My entry, “Orientations, Syria”, included five poems that explored my experience of, and orientation to, being In Syria with Lorraine to help her with the completion of her photographic work there.  It was great to have my work recognized in this competition and to have the opportunity to share it with others, though this celebration, like any celebration involving Syria must be tempered by our knowledge of what is still happening there.  Here is my introduction to my reading:

My submission, “Orientations, Syria”, is part of a larger series, Orientations, I have been working on.  The verb “orient” means to locate and understand one’s self in relation to the east.

I want to dedicate this reading to my intrepid wife Lorraine Field, who has been travelling to Syria since 2004 to make and exhibit photographic work (her last visit there was in February, 2011, just as the Dera’a demonstrations were beginning to spread); also to our stalwart friend and guide G. and his extended family; and most especially to the Syrian people, whose spirit, courage, and heroism have inspired them to continue resisting and fighting back against the Assad’s cruel regime through a time of heartbreak, injury, and death.

These poems are from a quieter time in that brave and broken country.

The reading went well, and I was very happy to be able to do it and get such a positive response from those who attended.  As to celebration, I am always happy to join in celebrations of the written word, and I was also happy to watch this shortvideo clip on Al Jazeera today that may hold hope for a future Syria without the Al Assad family crushing its own people so ruthlessly.  So, from our positions of relative privilege, comfort, and safety, let us hope for the dawning of better days for Syria’s freedom fighters – it is the least we can do.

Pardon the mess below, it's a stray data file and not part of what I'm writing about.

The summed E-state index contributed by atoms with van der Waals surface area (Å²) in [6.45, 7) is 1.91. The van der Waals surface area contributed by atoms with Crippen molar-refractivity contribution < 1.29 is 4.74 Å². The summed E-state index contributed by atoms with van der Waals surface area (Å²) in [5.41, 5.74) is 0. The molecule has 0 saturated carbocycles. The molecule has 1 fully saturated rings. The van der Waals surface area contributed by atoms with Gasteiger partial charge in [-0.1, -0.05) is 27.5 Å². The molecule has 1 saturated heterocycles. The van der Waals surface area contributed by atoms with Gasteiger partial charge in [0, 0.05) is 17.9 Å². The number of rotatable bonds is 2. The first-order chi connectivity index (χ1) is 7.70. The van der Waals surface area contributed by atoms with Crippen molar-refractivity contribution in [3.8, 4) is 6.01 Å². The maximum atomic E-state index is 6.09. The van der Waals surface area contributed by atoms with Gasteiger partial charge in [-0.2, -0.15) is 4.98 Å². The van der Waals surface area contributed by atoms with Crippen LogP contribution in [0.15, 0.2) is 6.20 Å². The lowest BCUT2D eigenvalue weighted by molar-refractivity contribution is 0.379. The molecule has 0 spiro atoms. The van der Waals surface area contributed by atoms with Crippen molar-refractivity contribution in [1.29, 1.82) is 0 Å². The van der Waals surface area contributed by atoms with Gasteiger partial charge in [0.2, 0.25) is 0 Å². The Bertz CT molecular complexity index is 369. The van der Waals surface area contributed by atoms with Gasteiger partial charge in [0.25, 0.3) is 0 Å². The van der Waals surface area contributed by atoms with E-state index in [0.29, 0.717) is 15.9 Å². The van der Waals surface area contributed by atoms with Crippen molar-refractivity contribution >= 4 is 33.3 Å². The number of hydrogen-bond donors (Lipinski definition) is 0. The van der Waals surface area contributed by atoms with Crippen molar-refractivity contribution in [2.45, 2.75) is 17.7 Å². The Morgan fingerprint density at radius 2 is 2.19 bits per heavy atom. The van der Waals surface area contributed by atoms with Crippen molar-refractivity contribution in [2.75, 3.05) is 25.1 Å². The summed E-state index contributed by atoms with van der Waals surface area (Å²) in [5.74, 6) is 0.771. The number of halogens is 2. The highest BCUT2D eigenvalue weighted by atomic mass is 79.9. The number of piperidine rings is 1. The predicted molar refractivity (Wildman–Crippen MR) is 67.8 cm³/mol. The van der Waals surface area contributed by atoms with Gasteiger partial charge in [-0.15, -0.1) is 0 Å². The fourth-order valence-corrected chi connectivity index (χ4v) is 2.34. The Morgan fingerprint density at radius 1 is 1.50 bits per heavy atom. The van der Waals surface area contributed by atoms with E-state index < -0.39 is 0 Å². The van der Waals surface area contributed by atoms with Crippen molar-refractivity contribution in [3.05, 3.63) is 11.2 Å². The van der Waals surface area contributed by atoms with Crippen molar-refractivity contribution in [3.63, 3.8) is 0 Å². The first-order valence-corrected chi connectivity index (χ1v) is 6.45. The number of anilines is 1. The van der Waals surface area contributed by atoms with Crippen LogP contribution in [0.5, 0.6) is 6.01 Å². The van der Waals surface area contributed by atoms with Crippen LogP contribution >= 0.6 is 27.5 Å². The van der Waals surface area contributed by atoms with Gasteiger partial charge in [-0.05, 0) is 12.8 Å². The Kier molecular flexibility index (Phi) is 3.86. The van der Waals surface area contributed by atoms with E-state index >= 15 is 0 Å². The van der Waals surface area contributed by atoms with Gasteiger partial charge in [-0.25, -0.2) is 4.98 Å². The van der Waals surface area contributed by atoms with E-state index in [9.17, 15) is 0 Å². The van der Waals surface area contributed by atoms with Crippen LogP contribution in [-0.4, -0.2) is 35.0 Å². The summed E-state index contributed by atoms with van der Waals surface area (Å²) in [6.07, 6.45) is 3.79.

Monday, October 1, 2012

Recuperation/Recovery #6: Heart and Hearth

What have heart and hearth got to do with each other except that they share the same first five letters?  I have often thought that there should be a connection, though etymologically there is none that is apparent to me, each one coming quite directly from a different early Germanic root word.  For me the connection is approximately this: each one is central to some sense of house or home, and here I mean literally as well as metaphorically central.